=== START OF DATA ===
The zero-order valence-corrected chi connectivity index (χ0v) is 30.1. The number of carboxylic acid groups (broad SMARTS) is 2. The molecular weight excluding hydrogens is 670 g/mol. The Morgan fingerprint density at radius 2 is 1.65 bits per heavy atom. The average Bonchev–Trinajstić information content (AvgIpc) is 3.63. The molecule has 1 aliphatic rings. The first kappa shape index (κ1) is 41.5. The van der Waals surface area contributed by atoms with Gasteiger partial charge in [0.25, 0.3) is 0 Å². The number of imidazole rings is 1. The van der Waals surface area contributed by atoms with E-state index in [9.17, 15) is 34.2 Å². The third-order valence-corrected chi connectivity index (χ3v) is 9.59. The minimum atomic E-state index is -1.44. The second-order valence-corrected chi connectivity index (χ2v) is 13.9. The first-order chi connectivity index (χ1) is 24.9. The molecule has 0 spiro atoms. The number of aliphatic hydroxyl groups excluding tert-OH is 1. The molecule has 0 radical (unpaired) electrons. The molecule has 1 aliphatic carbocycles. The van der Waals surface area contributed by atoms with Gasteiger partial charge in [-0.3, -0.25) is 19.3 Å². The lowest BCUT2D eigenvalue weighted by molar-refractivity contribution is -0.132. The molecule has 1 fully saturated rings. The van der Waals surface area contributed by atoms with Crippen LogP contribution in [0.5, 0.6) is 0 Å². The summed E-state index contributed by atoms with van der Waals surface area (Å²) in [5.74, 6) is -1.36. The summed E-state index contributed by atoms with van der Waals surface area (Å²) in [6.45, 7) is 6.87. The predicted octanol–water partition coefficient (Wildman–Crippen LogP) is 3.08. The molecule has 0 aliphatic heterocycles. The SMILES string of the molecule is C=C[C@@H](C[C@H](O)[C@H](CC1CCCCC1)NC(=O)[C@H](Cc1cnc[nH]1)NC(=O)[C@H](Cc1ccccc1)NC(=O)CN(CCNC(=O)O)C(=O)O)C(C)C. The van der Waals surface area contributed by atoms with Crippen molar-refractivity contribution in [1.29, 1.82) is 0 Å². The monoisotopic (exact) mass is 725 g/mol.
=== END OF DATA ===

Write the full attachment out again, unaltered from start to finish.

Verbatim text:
The zero-order valence-corrected chi connectivity index (χ0v) is 30.1. The number of carboxylic acid groups (broad SMARTS) is 2. The molecular weight excluding hydrogens is 670 g/mol. The Morgan fingerprint density at radius 2 is 1.65 bits per heavy atom. The average Bonchev–Trinajstić information content (AvgIpc) is 3.63. The molecule has 1 aliphatic rings. The first kappa shape index (κ1) is 41.5. The van der Waals surface area contributed by atoms with Gasteiger partial charge in [0.25, 0.3) is 0 Å². The number of imidazole rings is 1. The van der Waals surface area contributed by atoms with E-state index in [9.17, 15) is 34.2 Å². The third-order valence-corrected chi connectivity index (χ3v) is 9.59. The minimum atomic E-state index is -1.44. The second-order valence-corrected chi connectivity index (χ2v) is 13.9. The first-order chi connectivity index (χ1) is 24.9. The molecule has 0 spiro atoms. The number of aliphatic hydroxyl groups excluding tert-OH is 1. The molecule has 0 radical (unpaired) electrons. The molecule has 1 aliphatic carbocycles. The van der Waals surface area contributed by atoms with Gasteiger partial charge in [-0.3, -0.25) is 19.3 Å². The lowest BCUT2D eigenvalue weighted by molar-refractivity contribution is -0.132. The molecule has 1 fully saturated rings. The van der Waals surface area contributed by atoms with Crippen LogP contribution in [0.5, 0.6) is 0 Å². The summed E-state index contributed by atoms with van der Waals surface area (Å²) in [5.74, 6) is -1.36. The summed E-state index contributed by atoms with van der Waals surface area (Å²) in [6.45, 7) is 6.87. The predicted octanol–water partition coefficient (Wildman–Crippen LogP) is 3.08. The molecule has 0 aliphatic heterocycles. The SMILES string of the molecule is C=C[C@@H](C[C@H](O)[C@H](CC1CCCCC1)NC(=O)[C@H](Cc1cnc[nH]1)NC(=O)[C@H](Cc1ccccc1)NC(=O)CN(CCNC(=O)O)C(=O)O)C(C)C. The van der Waals surface area contributed by atoms with Crippen molar-refractivity contribution in [1.29, 1.82) is 0 Å². The monoisotopic (exact) mass is 725 g/mol.